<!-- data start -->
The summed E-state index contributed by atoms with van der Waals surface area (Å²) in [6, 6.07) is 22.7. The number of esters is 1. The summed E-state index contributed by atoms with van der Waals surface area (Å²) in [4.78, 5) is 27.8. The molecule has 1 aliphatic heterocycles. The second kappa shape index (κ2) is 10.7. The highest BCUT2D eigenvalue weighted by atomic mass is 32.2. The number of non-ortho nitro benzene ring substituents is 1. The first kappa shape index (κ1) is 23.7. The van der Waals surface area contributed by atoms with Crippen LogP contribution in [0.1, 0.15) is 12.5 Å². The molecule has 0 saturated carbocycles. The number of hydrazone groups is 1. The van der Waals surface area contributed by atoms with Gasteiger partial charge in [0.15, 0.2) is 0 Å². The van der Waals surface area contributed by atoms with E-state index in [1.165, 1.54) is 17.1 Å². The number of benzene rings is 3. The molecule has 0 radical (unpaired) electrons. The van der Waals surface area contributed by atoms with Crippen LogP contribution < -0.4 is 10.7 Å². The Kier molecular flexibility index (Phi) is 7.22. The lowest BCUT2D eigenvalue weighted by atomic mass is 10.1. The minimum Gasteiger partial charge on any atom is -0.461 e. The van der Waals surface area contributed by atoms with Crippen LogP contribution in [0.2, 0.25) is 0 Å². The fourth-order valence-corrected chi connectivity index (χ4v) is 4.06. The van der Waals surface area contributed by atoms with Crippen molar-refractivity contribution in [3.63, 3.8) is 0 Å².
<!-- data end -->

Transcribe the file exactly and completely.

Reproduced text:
The summed E-state index contributed by atoms with van der Waals surface area (Å²) in [6, 6.07) is 22.7. The number of esters is 1. The summed E-state index contributed by atoms with van der Waals surface area (Å²) in [4.78, 5) is 27.8. The molecule has 1 aliphatic heterocycles. The second kappa shape index (κ2) is 10.7. The highest BCUT2D eigenvalue weighted by atomic mass is 32.2. The number of non-ortho nitro benzene ring substituents is 1. The first kappa shape index (κ1) is 23.7. The van der Waals surface area contributed by atoms with Crippen LogP contribution in [0.1, 0.15) is 12.5 Å². The molecule has 0 saturated carbocycles. The number of hydrazone groups is 1. The van der Waals surface area contributed by atoms with Gasteiger partial charge in [0.15, 0.2) is 0 Å². The van der Waals surface area contributed by atoms with E-state index in [1.165, 1.54) is 17.1 Å². The number of benzene rings is 3. The molecule has 0 radical (unpaired) electrons. The van der Waals surface area contributed by atoms with Crippen LogP contribution < -0.4 is 10.7 Å². The Kier molecular flexibility index (Phi) is 7.22. The lowest BCUT2D eigenvalue weighted by atomic mass is 10.1. The minimum Gasteiger partial charge on any atom is -0.461 e. The van der Waals surface area contributed by atoms with Crippen LogP contribution in [0.2, 0.25) is 0 Å². The fourth-order valence-corrected chi connectivity index (χ4v) is 4.06. The van der Waals surface area contributed by atoms with Crippen molar-refractivity contribution in [3.63, 3.8) is 0 Å².